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  1. #1

    Does anyone know of a "Simple" free game engine to try to learn how to make games.

    Like the title says dose anyone know of a "Simple" free game engine to try to learn how to make games.

    I'm not looking to make anything major I just want something to play around with and try to learn on.

    If system requirements matter here is my current PC.
    My Computer Spec Is|Motherboard: Foxconn A74GA|Operating System: Windows 7 Ultimate 64-bit|Processor: AMD Athlon(TM) II X2 B22 2.80ghz |RAM: 6GB DDR3 PC3-10600|Video Card: XFX 7750 Core Edition 1GB DDR5|Resolution: 1280 x 720.

    I am looking to make maybe a RTS or ARPG or Maybe a FPS.

    I am just bored and wanting something to mess with.

    Sorry If I didn't post this in the right form. Also to be clear I want it to be 100% free so I'm not looking for watered down versions of UDK or Cry Engine.
    Last edited by Jtbrig7390; 2014-06-17 at 08:49 PM.
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  2. #2
    RPGmaker. Unity if you are interested in actual programming. Making a game is something very complex though.

    If you have no experience with programming it might be a better idea to look into basic scripting and programming though, jumping straight into making a game is not a very good idea unless you mean the type where its all done through menus and click and drag.

  3. #3
    Moderator aiko-chan's Avatar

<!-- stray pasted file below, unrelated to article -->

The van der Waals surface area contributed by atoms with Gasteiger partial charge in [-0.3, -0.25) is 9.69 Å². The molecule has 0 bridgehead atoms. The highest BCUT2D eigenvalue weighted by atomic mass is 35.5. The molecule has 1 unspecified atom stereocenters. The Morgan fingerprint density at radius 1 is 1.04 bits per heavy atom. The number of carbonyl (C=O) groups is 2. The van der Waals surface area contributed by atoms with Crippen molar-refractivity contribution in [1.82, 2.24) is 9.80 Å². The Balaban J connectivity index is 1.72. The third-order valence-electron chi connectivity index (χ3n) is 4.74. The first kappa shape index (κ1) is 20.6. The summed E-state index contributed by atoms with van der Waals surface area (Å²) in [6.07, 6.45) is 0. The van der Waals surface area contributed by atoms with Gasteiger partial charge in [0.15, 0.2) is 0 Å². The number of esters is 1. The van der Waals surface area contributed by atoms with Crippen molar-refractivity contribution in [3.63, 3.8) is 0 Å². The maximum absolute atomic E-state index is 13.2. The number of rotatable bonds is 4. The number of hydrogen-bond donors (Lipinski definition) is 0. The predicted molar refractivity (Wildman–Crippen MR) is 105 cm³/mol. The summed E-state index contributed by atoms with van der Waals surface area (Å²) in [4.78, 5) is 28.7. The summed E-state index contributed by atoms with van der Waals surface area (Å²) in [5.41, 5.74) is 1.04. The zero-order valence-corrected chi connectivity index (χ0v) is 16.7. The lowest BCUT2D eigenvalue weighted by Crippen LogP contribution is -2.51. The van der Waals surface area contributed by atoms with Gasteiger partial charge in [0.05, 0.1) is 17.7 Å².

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    Unity 3D for sure. RPG Maker is the most beginner-friendly but is limited in what it can do. If you want to try making a simple 2D RPG then it's perfect but otherwise you'll want to look into other options. There is not much out there if you don't know how to program.
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  4. #4
    Quote Originally Posted by zealo View Post
    RPGmaker. Unity if you are interested in actual programming. Making a game is something very complex though.

    If you have no experience with programming it might be a better idea to look into basic scripting and programming though, jumping straight into making a game is not a very good idea unless you mean the type where its all done through menus and click and drag.
    True. But sadly Unity isn't free "Besides the free version" but I could check those out. I have no experience with programming and I'm just wanting to mess around a bit.

    A program where I drag and drop to start would be nice and then get into it deeper as I learn more.

    - - - Updated - - -

    Quote Originally Posted by aikoyamamato View Post